What is basic training? It is what beginners are expected to learn. In time and as experience is gained the more advanced teaching is shown while the basic way of doing things is reduced if not abandoned entirely. This is very typical in approach to teaching but it does not explain what basics is and how important they are.
In contrast to basics, advanced training is interpreted as the goal and can be expressed in several ways. These maybe complicated, technical moves or dramatic , flamboyant , flashy movements that border on the theatrical, or fluid dance like motions. They have their place but the danger here is that Aikido becomes a series of tricks with people jumping and trowing themselves in an attempt to impress. There is a place for flamboyant Aikido but the grounding and foundation must not be lost to it. It is often the case that this foundation was never established in the first place. In which case the attention given to basics , whatever ones level or years in training, takes on a new meaning and so we always go back to the “beginning”.
Body work or tai sabaki (body movement) is a good place to start or review. This can be shown in Tai no henko in particular although nearly any form would do just as well. It is simple, uninteresting and lacks the apparent dynamism of “advanced” Aikido. On closer inspection we find that this is not the case as we get to work on our bodies, our hands and feet and other aspects of training.
In preparation for tai-no-henko nage should assume a correct hamni or stance. The spine long, active and upright. Not stiff but not flaccid or floppy. The body weight shifts forward in a sword stance with weight mainly in the front leg while the back leg is straight and firmly planted in the ground. The chest open and relaxed. The lower body is where the movement will originate from.
From this position your forward hand should extend out alive with all fingers open. Whilst extending your arm to the uke activity or tension in the body should not translate to stiffness in the shoulders and chest. In other words don’t get tense or upper body oriented.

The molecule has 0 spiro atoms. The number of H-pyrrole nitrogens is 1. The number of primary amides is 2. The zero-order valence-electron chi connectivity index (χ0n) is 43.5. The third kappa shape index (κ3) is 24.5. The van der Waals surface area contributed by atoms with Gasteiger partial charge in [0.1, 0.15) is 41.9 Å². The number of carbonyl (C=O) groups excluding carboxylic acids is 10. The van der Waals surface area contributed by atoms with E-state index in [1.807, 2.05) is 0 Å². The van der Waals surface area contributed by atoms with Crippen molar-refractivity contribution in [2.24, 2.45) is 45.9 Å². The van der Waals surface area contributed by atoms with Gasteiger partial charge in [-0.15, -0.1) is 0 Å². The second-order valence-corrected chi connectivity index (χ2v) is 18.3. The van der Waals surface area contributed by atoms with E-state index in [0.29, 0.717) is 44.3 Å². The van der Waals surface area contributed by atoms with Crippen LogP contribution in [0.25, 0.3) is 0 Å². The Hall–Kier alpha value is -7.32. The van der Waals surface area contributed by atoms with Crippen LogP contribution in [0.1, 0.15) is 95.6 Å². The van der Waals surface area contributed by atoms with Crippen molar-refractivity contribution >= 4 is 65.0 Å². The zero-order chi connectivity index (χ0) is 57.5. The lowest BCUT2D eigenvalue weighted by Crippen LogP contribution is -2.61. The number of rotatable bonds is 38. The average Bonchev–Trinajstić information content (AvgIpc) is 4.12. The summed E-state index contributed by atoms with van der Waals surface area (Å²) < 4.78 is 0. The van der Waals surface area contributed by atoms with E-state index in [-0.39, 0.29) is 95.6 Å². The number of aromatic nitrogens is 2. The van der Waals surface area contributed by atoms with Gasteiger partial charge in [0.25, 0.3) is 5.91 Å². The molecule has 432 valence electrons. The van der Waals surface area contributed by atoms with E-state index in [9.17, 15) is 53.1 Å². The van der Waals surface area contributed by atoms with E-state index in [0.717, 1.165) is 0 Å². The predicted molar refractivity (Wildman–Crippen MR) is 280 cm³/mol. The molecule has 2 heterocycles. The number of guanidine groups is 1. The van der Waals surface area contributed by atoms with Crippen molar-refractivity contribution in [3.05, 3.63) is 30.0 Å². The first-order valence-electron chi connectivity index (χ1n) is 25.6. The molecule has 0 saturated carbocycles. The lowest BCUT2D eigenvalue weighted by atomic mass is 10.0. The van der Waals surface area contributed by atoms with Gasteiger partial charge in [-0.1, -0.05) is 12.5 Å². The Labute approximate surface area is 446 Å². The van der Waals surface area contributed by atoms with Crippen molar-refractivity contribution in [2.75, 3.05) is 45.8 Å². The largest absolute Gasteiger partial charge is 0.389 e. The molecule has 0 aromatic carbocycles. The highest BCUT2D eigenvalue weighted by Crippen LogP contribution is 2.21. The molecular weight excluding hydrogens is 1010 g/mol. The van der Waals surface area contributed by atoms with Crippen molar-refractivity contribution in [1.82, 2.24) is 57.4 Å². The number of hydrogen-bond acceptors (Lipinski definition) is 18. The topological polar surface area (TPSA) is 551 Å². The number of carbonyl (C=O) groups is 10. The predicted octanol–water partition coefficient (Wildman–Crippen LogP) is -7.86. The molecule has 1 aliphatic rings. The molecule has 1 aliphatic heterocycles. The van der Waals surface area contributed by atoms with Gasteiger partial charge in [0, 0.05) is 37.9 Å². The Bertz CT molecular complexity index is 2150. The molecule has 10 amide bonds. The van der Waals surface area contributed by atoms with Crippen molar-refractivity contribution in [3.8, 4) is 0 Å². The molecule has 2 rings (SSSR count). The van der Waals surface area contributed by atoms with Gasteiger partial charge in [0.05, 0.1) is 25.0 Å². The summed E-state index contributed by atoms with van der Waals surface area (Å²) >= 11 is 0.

As Uke’s grip mould’s itself to nage’s wrist/body remain relaxed but alive. This grip equates to holding a bokken or sword. Little finger tight, subsequent fingers gradually lighter but still firm. The grip squeezes out any air pockets and as it would connect you to a sword it connects uke to nage. The connection is not merely a physical one. It is where uke’s and nage’s presence is “felt” through the quality of this contact.
Once the movement begins your responsibility as uke is to stick to nage while retaining your general composure. Nage in turn absorbs this energy, receives it so to speak and while pivoting behind uke also retains the integrity of posture and composure. Once nage is behind uke both hands with palms up should be heavy with fingers open and alive and projecting outwards.
Uke should tuck under the nage’s forearm. The nage’s weight then drops onto the uke. This is very simple exercise reveals that doing it well is in fact difficult. The quality of the movement and engagement is determined by the conditioning of those participating . As nage are you aware of uke. Is uke there? Not just physically but are they present in mind/body/spirit?
The same awareness applies to uke. Is nage relaxed and solid or are they forcing the movement ? In many ways both practitioners are conducting Japanese sword work. The sword represents posture, readiness, calm, good footwork and handwork/grip. A good swordsman can feel the opponent through ones bokken tip and even before the bokken contact is made. The entire sequence takes a second or less to do and takes several hundred words to try to explain which in turn exposes the limitations of words within an article, which goes to show that back to basics also means that there is no use just reading or talking about Aikido, but it is physically throwing yourself back into training, back to the mat and back to the beginning.
This exercise naturally extends to all the kata. Inevitably the quality of ukemi within waza or kata is the outcome of this deeper engagement. Living, dynamic and potentially spontaneous rather than a predetermined and contrived one which could look impressive and athletic, but is ultimately empty. That is the difference between good ukemi/Aikido and jumping monkeys.